Again, the physical element that is present in acoustic music is not present in electric. If you are trying to create light, you are not going to do it plucking on a Fender. With forms of dance, you could bring that element out. Of course acoustic and electric sound are both natural in the sense that everything that "is" is natural. But their energies are contradictory. They are on opposite ends of a pole. Acoustic music comes from the body and space. Electric music comes from flicking a switch and plugging in cords. Mechanical energy. Think about it.


If polar, there must be a balancing point.


The mode of creation is polar. What comes out is not polar.With acoustic instruments, the sound is in the person.With synthesizers, all you have to do is find a sound you like, the choosing is an intellectual one, and then you push the keys. The music is in the instrument.


Got you. But your distinction is false. The difference between acoustic and electric music does exist, but the same can be said about two players of electric guitars - the difference is between playing music using a guitar, and playing music with a guitar, which would be the equivalent of a computer print-out of the Mona Lisa.


It still stands that electric music happens inside a space, fills it up, pushes everything out, overpowers. With acoustic music, the air and the space take on music.


A Zen master will promote confusion in a pupil with a koan - a verbal puzzle of the order of 'what is the sound of one hand clapping?'. When the pupil reaches such a state of earnest confusion that he/she nears resolution, the master, with a kick or a slap (there's energy transfer for you!), provides the momentum that turns an explosion of chaotic ideas into an implosion of clarity. This is an analogy for your music.


Expansion and contraction, that is the basis for all life. It is rhythm. The old in-out. The only story I can give is that people, who come having seen my performance X amount of times, tell me they can really hear the music in it. So on that level it has given some people the ability to organize sound for themselves.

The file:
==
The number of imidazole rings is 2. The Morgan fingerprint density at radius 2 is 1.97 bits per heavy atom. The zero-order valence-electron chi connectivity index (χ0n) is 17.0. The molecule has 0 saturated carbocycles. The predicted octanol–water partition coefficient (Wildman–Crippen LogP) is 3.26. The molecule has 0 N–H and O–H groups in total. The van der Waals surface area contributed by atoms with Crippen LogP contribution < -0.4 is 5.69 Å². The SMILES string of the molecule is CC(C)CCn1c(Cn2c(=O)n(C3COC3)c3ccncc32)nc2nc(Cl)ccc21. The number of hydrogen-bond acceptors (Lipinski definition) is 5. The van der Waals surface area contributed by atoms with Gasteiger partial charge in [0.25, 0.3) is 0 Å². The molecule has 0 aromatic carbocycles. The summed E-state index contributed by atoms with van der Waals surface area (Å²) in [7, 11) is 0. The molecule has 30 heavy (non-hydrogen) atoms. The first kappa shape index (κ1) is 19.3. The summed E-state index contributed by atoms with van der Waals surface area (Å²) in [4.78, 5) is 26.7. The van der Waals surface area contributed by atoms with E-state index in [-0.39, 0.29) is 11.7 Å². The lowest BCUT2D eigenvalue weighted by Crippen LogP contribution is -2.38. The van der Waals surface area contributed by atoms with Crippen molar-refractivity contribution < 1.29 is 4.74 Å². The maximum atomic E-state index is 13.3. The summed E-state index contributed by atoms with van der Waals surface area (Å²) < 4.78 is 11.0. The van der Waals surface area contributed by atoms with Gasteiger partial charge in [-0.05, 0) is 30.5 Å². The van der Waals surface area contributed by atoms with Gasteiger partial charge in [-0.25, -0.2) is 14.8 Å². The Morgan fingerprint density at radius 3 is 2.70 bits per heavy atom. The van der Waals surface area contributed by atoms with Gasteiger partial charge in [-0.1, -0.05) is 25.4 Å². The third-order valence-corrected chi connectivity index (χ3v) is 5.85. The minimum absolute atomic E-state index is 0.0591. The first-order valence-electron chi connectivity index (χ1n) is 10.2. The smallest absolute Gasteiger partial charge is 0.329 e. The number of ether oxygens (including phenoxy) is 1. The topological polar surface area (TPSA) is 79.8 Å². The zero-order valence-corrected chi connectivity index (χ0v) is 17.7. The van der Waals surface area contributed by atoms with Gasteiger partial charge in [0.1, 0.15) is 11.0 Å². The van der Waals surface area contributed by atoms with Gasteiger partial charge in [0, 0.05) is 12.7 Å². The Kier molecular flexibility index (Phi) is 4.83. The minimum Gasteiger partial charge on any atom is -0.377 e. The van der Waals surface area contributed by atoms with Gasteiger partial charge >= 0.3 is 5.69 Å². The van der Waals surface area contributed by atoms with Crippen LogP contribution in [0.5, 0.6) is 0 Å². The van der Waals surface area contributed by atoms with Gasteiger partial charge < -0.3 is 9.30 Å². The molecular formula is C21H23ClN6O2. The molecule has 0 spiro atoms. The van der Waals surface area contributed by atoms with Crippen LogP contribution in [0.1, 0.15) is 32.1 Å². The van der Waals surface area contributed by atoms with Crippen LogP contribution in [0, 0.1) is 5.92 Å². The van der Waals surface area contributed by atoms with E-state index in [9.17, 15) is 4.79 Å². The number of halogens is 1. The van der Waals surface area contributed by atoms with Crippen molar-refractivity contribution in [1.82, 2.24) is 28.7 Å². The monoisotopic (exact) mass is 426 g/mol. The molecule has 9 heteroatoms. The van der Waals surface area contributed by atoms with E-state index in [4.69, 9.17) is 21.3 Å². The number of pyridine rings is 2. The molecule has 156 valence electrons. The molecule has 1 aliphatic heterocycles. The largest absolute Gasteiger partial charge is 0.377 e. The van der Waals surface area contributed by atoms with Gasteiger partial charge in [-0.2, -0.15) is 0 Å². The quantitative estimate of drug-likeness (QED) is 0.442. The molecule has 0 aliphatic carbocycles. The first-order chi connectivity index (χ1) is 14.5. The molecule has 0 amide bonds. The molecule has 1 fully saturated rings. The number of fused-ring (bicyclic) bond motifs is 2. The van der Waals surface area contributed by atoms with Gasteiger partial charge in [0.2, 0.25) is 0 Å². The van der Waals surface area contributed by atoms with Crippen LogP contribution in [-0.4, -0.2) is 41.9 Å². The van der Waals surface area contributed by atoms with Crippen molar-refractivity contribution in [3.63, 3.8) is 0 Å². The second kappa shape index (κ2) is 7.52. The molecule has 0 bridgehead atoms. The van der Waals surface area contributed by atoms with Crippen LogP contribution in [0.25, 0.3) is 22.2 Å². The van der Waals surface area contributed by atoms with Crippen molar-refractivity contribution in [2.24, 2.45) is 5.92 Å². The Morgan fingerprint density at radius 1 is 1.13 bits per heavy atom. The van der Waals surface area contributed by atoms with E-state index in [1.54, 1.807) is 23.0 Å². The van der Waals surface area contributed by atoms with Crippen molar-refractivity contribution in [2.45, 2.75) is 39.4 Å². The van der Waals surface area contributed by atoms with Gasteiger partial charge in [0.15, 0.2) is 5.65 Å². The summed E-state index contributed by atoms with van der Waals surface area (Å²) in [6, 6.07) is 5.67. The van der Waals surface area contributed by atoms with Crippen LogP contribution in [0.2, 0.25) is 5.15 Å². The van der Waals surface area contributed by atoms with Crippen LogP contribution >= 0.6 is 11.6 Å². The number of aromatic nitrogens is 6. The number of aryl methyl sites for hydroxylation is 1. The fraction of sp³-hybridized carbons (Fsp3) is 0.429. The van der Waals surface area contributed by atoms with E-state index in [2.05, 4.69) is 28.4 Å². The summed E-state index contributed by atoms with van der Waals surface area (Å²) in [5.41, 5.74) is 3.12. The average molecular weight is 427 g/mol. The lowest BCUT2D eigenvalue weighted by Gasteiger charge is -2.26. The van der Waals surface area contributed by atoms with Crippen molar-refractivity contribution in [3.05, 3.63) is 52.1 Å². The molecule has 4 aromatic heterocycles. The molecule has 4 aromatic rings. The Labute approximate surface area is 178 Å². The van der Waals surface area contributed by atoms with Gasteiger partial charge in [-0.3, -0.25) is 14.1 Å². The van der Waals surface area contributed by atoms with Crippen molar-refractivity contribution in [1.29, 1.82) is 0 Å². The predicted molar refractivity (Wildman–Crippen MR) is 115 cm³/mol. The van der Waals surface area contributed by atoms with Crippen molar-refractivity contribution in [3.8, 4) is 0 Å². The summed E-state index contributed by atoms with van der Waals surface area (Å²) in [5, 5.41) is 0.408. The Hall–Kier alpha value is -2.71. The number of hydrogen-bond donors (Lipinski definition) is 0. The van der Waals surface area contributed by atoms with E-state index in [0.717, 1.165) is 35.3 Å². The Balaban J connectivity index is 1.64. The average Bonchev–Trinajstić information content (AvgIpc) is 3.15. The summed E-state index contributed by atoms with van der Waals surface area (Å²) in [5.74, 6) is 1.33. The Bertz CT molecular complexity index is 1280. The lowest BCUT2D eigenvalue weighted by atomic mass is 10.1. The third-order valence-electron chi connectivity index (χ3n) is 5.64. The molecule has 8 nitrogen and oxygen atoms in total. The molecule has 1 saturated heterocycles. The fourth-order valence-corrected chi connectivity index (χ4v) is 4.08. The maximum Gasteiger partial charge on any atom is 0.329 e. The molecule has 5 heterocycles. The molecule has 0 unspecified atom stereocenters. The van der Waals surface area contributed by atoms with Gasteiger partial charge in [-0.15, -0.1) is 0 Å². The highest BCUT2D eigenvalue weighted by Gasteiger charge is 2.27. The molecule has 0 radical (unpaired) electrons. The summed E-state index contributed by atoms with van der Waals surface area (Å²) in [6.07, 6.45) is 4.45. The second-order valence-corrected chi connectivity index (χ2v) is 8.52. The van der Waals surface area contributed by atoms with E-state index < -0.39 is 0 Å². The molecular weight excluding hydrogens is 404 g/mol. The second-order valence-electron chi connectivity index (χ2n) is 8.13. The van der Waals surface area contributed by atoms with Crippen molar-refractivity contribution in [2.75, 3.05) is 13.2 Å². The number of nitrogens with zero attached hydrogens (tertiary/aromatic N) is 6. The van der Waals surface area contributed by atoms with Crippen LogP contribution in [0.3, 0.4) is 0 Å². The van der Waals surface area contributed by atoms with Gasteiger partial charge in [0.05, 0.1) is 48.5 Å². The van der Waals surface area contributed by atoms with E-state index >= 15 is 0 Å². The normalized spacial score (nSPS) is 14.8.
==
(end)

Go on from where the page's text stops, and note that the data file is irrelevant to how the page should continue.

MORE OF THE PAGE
Is music subjectivised noise? And is noise...


I myself make no distinction. They both come under the heading of sound. Music is sound you like, and noise is sound you don't like. It is subjective. Liking, to a degree, is akin to elitism. I might not always go along with this, but there is a connection between liking and understanding. A sound that is not understood may function as noise. When it is understood, it can then function as music. The more one understands sound, the more one can turn it to one side or the other. Experience is the basis for understanding.


I get it. You're running a commando school for dealing with a noise environment that's driving all of us round the bend.


Not commando. Somebody once approached me having seen me play three times. He worked in a factory and suffered headaches all the time. He had seen me last on a Sunday, and had gone into work the next day. Something clicked and he started to listen to the factory as music - as Muzak - and assigned x value to x sound, y value to y sound, and listened to the interaction between them. He was no longer assaulted by his environment.